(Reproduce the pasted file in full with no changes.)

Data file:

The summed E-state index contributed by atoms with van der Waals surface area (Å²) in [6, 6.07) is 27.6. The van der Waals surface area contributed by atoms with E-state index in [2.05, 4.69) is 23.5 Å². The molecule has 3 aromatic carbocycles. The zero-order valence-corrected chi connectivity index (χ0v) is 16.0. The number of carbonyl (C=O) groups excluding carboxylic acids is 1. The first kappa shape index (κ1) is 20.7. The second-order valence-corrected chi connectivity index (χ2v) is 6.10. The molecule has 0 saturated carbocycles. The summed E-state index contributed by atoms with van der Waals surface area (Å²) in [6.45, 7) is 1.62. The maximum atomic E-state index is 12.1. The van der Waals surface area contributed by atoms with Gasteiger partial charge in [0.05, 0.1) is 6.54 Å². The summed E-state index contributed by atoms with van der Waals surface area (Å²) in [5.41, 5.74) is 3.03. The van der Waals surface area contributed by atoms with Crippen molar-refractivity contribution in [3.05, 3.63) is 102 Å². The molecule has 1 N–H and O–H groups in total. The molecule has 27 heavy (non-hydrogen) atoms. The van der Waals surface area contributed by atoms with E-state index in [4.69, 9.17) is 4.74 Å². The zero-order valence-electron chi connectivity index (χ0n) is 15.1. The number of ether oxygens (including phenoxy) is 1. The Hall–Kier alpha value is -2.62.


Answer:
The summed E-state index contributed by atoms with van der Waals surface area (Å²) in [6, 6.07) is 27.6. The van der Waals surface area contributed by atoms with E-state index in [2.05, 4.69) is 23.5 Å². The molecule has 3 aromatic carbocycles. The zero-order valence-corrected chi connectivity index (χ0v) is 16.0. The number of carbonyl (C=O) groups excluding carboxylic acids is 1. The first kappa shape index (κ1) is 20.7. The second-order valence-corrected chi connectivity index (χ2v) is 6.10. The molecule has 0 saturated carbocycles. The summed E-state index contributed by atoms with van der Waals surface area (Å²) in [6.45, 7) is 1.62. The maximum atomic E-state index is 12.1. The van der Waals surface area contributed by atoms with Gasteiger partial charge in [0.05, 0.1) is 6.54 Å². The summed E-state index contributed by atoms with van der Waals surface area (Å²) in [5.41, 5.74) is 3.03. The van der Waals surface area contributed by atoms with Crippen molar-refractivity contribution in [3.05, 3.63) is 102 Å². The molecule has 1 N–H and O–H groups in total. The molecule has 27 heavy (non-hydrogen) atoms. The van der Waals surface area contributed by atoms with E-state index in [4.69, 9.17) is 4.74 Å². The zero-order valence-electron chi connectivity index (χ0n) is 15.1. The number of ether oxygens (including phenoxy) is 1. The Hall–Kier alpha value is -2.62.